The Supreme Court of India has ordered a panel of cybersecurity experts to investigate whether the far-right Hindu nationalist government of Narendra Modi has used the Israeli Pegasus spyware to monitor journalists and prominent political opponents. Headed by Chief Justice NV Ramana, the court's bench of three judges said in the order issued today that the possible violation of citizens' right to privacy and free speech compelled it to seek out the truth in the matter.
"The state cannot get a free pass every time by raising national security concerns," said the judges. "No omnibus prohibition can be called against judicial review." Chief Justice Ramana added that the court had accepted the petitions because "there has been no specific denial" by the government.
The court order comes follows petitions by activists, lawyers, politicians, and journalists after an international investigation published in July reported that 37 heads of state, reporters, human rights activists, and businessmen had been hacked by users of the spyware. The targets' phone numbers were on a database believed to be of interest to clients of Israeli firm NSO, which developed Pegasus.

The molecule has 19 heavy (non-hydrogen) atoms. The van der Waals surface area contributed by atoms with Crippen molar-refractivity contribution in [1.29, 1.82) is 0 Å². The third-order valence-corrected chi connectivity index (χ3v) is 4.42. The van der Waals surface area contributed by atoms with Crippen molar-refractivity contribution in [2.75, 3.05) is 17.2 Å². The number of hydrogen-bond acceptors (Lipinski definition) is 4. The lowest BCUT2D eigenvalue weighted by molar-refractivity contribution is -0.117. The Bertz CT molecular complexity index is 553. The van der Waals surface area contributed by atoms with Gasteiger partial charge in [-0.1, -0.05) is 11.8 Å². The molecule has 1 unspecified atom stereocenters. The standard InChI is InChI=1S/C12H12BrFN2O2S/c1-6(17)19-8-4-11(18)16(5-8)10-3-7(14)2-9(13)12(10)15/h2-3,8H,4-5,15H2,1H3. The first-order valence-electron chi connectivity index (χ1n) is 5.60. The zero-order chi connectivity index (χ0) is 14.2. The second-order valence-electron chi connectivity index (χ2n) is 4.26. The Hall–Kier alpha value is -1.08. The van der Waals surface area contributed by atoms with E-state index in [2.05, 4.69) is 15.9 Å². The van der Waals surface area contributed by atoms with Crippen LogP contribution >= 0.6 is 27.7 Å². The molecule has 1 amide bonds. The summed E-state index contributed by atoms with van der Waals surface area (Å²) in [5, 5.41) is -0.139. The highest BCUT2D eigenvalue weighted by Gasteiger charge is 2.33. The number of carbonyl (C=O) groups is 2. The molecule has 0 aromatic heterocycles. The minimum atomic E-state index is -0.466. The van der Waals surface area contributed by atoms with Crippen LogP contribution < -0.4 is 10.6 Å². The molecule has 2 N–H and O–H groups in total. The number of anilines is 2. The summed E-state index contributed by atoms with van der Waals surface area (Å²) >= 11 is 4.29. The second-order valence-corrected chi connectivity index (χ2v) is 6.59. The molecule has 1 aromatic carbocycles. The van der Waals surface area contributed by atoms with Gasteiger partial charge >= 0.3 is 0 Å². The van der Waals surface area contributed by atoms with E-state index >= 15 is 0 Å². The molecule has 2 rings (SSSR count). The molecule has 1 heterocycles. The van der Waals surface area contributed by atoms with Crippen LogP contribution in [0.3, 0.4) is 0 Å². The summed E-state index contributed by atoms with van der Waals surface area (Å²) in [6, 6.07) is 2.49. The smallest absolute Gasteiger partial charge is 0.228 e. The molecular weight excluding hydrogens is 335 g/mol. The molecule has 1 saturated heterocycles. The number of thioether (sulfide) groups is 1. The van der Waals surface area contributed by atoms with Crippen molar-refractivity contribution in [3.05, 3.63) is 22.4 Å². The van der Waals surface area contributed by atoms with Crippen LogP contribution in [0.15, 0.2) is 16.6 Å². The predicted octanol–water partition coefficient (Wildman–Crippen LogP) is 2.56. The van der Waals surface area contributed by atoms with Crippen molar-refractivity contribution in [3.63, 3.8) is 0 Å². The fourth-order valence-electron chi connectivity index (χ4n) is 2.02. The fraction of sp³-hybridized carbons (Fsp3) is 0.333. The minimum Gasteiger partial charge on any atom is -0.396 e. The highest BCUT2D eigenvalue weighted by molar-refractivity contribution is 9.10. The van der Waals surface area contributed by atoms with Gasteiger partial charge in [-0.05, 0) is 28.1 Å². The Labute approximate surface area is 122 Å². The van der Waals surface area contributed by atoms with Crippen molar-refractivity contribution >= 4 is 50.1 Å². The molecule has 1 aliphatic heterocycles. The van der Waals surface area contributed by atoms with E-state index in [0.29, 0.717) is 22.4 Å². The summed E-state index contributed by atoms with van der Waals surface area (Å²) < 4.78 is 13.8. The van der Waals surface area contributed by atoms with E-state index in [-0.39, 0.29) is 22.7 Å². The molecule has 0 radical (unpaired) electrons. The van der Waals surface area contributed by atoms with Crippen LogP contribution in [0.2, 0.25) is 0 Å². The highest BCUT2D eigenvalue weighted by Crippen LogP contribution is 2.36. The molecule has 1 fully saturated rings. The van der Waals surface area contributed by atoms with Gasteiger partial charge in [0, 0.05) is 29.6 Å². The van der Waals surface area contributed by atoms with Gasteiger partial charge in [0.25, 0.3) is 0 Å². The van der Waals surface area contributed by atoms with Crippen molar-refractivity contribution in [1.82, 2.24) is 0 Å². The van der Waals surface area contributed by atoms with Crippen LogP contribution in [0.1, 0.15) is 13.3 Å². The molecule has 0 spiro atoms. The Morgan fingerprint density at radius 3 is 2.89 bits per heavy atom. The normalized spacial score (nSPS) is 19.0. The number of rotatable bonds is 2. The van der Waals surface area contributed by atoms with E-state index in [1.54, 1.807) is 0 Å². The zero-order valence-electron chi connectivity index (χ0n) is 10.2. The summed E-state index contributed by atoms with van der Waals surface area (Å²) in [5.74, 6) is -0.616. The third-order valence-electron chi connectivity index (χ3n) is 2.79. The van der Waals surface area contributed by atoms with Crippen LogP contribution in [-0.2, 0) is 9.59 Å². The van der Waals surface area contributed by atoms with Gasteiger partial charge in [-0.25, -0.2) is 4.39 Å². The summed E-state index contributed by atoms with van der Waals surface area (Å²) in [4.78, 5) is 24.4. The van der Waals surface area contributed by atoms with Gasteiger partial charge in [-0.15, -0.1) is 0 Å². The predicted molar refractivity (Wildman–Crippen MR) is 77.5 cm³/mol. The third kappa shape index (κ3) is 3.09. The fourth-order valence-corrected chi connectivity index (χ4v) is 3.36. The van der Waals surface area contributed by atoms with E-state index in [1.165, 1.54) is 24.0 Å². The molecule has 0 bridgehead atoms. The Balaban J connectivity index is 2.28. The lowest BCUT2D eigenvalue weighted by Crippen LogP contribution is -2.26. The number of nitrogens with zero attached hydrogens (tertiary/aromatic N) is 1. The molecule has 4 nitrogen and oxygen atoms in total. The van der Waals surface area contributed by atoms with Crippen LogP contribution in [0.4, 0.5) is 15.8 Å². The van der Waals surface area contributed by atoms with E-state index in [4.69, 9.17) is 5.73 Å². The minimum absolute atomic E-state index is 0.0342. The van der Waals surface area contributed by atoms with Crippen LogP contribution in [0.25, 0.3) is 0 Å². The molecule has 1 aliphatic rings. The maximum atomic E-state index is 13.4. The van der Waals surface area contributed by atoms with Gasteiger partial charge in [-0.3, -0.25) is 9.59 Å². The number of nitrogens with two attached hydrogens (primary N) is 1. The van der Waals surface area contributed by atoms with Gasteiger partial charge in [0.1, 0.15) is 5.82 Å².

According to the BBC, the list was leaked to major news outlets on 18 July. Indian news and opinion websites The Wire and the Indian Express newspaper were among the 16 international media outlets which investigated the leaked list and the use of Pegasus spyware around the world. The Washington Post said that an analysis of more than 20 Indian phones on the list showed that 10 had been targeted by Pegasus, seven of them successfully.
However, the NSO Group has denied any wrongdoing. It claims that the software was intended for tracking criminals and terrorists and was only sold to military, law enforcement, and intelligence agencies from countries with good human rights records.
The group and its Pegasus spyware – capable of switching on a phone camera or microphone, and harvesting its data – have been in the headlines since 2016, when researchers accused it of helping spy on a dissident in the UAE. The UAE is not known for having a particularly good human rights record.
Meanwhile, Modi's government has "unequivocally" denied all allegations regarding illegal surveillance. Speaking in parliament, India's information technology Minister Ashwani Vaishnaw dismissed the allegations in July, calling them "highly sensational", "over the top" and "an attempt to malign Indian democracy."